According to psychologists Carole Wade and Carol Tavris, 51 percent of college men reported that, if they were guaranteed that they would not get caught, they would rape a woman.
What a gruesome fact.
When I first read that in my Sociology 101 class last quarter, I couldn’t believe it. I instantly looked at all of the men around me, trying to picture who would be a part of that percentage.
As I continued to play the sexual predator version of “Guess Who?,” I began to think of all my male friends. None of them seemed to represent that statistic.
Reactions within the room of 400 college students varied: Men were enraged and women noticeably felt threatened.
But was that just because that is what is socially acceptable? What did they really think in consideration to rape?
While at lunch a few weeks ago, the topic came up in conversation. To my surprise, every guy at the table blamed women.
Being the only woman sitting at the table, I felt slightly uncomfortable as five full-grown men stated the reasons why the blame should be placed on women.
They believed women should be smart enough to stay away from dangerous situations and take care of themselves, that women shouldn’t dress a certain way if they don’t want it to happen to them. They also said some girls just “ask for it.”
Why shouldn’t a woman be able to dress in a way that makes her feel good about herself, even if that means showing a bit of skin? Why shouldn’t a girl be able to go to a party and have fun?
How in the world do any of those reasons listed above give 51 percent of college men the excuse to violate anyone in any way? How does the way people dress signal that they are asking to be violated?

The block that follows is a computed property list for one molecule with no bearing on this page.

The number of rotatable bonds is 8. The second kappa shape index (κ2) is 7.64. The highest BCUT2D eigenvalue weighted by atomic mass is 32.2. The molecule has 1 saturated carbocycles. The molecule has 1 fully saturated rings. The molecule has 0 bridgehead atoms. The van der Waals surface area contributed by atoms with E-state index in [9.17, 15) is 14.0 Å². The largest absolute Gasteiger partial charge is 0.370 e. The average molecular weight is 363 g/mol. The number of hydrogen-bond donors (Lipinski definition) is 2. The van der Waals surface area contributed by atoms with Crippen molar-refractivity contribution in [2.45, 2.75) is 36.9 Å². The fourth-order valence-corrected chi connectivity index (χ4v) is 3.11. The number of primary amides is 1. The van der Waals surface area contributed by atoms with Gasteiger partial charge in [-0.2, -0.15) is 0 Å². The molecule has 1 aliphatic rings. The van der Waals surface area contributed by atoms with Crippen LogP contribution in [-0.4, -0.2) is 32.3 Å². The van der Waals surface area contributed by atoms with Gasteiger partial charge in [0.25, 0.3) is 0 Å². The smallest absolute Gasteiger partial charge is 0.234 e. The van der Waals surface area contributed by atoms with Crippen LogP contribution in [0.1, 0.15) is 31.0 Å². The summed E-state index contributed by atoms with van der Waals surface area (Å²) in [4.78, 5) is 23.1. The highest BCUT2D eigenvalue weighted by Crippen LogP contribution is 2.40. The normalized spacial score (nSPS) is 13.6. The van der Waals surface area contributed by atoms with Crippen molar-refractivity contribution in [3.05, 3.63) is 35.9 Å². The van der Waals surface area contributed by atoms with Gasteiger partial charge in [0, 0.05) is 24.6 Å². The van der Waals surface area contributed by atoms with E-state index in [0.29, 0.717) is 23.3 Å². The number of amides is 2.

Recently, a friend told me a story about a local police officer telling an 18-year-old woman that it was due to “girls like her” that rape was even an issue.
I think it’s interesting that the majority of the blame is put on women and hardly any fingers ever point to the perpetrators with complete disgust.
When a violation occurs, the least common phrase I hear is: How or why would a man even consider taking part in such an unthinkable act?
But you’d better believe I hear men and even some women asking whether the girl had any alcohol that night, whether she was wearing something provocative and whether she had been with a guy before.
If any of those questions were answered with the word “yes,” I would generally expect the blame to be put on the victim’s shoulders.
This mentality has a lot to do with how women and men are brought up: While young girls are taught to use pepper spray and self-defense moves, men are taught how to use a condom and talk to girls.
For example, when I left for college, one of my female friends gave me a whistle. When one of my male friends left for college, his father gave him the Trojan variety pack.
Men are not completely to blame for this, and neither are women. I believe society has something to do with current expectations of the people around us.
Since we are all a part of society, should we not be able to change the statistics and the beliefs protecting others as well as ourselves?
But for now, I plan on keeping a can of pepper spray on hand and my newly acquired whistle close by.
Lindsay Friedman is a freshman studying journalism and a columnist for The Post. Are you upset with the “blame the victim” mentality? Let Lindsay know at firstname.lastname@example.org.